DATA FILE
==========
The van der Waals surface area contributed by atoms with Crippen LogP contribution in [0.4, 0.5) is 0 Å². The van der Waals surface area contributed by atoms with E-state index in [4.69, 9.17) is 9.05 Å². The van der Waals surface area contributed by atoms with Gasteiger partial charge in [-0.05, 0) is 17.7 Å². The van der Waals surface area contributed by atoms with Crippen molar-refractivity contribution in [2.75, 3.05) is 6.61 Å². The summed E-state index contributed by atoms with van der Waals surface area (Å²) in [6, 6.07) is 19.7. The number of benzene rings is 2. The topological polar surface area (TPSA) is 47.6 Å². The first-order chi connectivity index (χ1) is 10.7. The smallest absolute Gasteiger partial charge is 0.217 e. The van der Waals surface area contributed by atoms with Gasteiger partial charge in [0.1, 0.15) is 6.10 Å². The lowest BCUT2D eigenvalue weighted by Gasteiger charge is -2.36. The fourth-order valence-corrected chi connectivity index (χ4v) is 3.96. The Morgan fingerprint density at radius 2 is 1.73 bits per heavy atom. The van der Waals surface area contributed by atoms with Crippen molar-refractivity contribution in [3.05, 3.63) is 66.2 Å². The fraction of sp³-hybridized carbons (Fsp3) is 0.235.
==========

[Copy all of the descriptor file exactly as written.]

The van der Waals surface area contributed by atoms with Crippen LogP contribution in [0.4, 0.5) is 0 Å². The van der Waals surface area contributed by atoms with E-state index in [4.69, 9.17) is 9.05 Å². The van der Waals surface area contributed by atoms with Gasteiger partial charge in [-0.05, 0) is 17.7 Å². The van der Waals surface area contributed by atoms with Crippen molar-refractivity contribution in [2.75, 3.05) is 6.61 Å². The summed E-state index contributed by atoms with van der Waals surface area (Å²) in [6, 6.07) is 19.7. The number of benzene rings is 2. The topological polar surface area (TPSA) is 47.6 Å². The first-order chi connectivity index (χ1) is 10.7. The smallest absolute Gasteiger partial charge is 0.217 e. The van der Waals surface area contributed by atoms with Gasteiger partial charge in [0.1, 0.15) is 6.10 Å². The lowest BCUT2D eigenvalue weighted by Gasteiger charge is -2.36. The fourth-order valence-corrected chi connectivity index (χ4v) is 3.96. The Morgan fingerprint density at radius 2 is 1.73 bits per heavy atom. The van der Waals surface area contributed by atoms with Crippen molar-refractivity contribution in [3.05, 3.63) is 66.2 Å². The fraction of sp³-hybridized carbons (Fsp3) is 0.235.